Kate Pritchard and Louisa Hall from the Botanic Garden have been contributing to a programme to manage an invasive non-native carnivorous plant. The most effective management method is removing plants by hand to reduce the overall population and to minimise seeding opportunity.

Exciting news!

In celebration of our 400th Anniversary, Oxford Botanic Garden ran a campaign to plant 400 trees around Oxfordshire to create positive, long lasting change. Since the start of the 400 Trees campaign in October 2020, we have partnered up with local and UK-wide initiatives to reach our goal…

A case study from the Canary Islands

The volcanic landscape of Lanzarote, rich in endemic plant species

The Canary Islands are a ‘text book’ region of plant species richness and endemism. Over the last year, botanists at Oxford Botanic Garden and Arboretum (OBGA) have been working in collaboration with London’s Natural History Museum, the Jardín de Aclimatación de La Orotav, and Matías Hernandez Gonzalez — founder of…

Why do leaves change colour in autumn?

Ginkgo tree at Oxford Botanic Garden

Autumn is the time of year when the lush greens of spring and summer start to fade and a kaleidoscope of copper and bronze leaves replace the green.

You may already know that the green colour we commonly associate with plants is actually caused by a pigment called chlorophyll. This…

Get the behind the scenes story from our Curator about an exciting new development at the Botanic Garden

Several tonnes of specialist pre-prepared soil mix in place, ready to replace and improve the original soil.

As with many things in the Botanic Garden during the crisis, the focus of the team has been core activities which can be done with a limited team, particularly essential watering and sustaining the plant collection.

However, quiet progress has been made concerning the Rock Garden in the Lower Garden…

Preparations for our 400th anniversary

Euryale ferox flowering in the Water Lily House in 2019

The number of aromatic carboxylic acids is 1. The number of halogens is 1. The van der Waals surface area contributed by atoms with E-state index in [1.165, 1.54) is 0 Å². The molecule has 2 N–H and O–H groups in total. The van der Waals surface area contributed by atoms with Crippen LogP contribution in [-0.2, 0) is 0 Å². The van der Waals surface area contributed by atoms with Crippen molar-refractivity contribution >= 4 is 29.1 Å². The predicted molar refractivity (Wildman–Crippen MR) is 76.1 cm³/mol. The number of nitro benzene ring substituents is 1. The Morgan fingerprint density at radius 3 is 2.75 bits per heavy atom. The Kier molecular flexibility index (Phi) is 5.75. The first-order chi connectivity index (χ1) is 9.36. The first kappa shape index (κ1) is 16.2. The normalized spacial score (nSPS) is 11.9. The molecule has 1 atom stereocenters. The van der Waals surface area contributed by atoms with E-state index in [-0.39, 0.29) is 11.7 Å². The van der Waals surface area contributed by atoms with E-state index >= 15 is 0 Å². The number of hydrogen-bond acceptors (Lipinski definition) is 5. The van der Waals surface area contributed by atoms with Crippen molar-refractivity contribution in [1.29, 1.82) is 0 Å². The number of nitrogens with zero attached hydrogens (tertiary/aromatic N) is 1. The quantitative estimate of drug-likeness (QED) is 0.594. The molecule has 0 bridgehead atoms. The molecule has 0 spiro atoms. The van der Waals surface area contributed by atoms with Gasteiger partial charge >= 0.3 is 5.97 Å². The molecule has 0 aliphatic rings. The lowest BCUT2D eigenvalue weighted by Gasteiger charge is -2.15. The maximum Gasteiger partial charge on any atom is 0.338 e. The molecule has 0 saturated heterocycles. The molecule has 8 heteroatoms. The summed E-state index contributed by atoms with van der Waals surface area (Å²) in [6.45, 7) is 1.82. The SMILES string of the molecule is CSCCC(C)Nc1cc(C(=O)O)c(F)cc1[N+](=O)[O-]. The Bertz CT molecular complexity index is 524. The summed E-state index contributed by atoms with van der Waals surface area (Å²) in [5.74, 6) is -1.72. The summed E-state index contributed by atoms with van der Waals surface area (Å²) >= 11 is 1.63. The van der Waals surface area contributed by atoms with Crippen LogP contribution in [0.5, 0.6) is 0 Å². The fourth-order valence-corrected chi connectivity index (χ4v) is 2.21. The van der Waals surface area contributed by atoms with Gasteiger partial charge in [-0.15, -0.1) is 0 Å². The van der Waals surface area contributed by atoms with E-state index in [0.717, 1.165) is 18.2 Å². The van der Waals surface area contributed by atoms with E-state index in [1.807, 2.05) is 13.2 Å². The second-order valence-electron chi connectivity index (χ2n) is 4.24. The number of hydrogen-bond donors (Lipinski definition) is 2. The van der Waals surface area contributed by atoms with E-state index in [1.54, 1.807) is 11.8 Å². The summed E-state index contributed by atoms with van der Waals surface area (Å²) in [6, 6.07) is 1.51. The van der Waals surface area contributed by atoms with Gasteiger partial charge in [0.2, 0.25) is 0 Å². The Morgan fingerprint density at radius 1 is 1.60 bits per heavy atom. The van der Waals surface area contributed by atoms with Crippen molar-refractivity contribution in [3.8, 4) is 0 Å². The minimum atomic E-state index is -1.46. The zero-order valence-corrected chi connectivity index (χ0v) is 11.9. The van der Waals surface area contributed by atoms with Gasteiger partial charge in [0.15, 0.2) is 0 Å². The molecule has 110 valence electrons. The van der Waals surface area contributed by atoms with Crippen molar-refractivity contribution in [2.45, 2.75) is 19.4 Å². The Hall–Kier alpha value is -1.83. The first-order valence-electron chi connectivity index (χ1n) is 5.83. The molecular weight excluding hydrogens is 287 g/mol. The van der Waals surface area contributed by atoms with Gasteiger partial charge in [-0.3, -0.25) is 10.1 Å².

On the 25th July 2021 the Botanic Garden will celebrate its 400th anniversary and 400 years of plant sciences at Oxford University. Before lockdown, we were particularly busy in the Glasshouses, preparing for the 2021 celebrations. …

Restoring our heritage landscape

Serpentine Ride at Harcourt Arboretum

If you’ve visited the Arboretum before lockdown (or have read our apprentice Arborist William’s recent article) you may have noticed the work that has taken place along the Serpentine Ride.

We have been focusing on removing the next sections of the invasive Rhododendron ponticum, ahead of replanting. The Ride forms…

Learn how to care for your Paphiopedilum (slipper orchids) from one of our experts.

Where is your plant from?

As with other plants, it is helpful to understand where a plant grows naturally for success in cultivation. They are found growing in south China through to tropical Asia, a few grow as epiphytes, living in trees, whilst the remainder are either terrestrial or lithophytes (growing on rocks). …

Citrus plants have been grown at Oxford Botanic Garden since the 1600s. From late spring, the fragrant scent of the flowers fills the Conservatory. Learn how to care for your citrus plants from one of our experts.

Citrus medica in the Conservatory at Oxford Botanic Garden


In April and May, days can be bright and sunny, therefore if your citrus trees are kept inside a conservatory or glasshouse you need to ensure there is adequate shading and venting.

How to create your very own lockdown terrarium

We’ve love to see your creations so please do share them with us on Twitter using the hashtag #LockdownTerrarium

The first ‘terrariums’ (or terraria) were Wardian cases — glass enclosures for exotic plants, which allowed them to be transported around the world on the decks of ships, safe from the salt spray which would have killed them.

Terrariums are now a popular way of keeping houseplants, providing humid conditions…

Oxford Botanic Garden and Arboretum

Sharing the scientific wonder and importance of plants with the world

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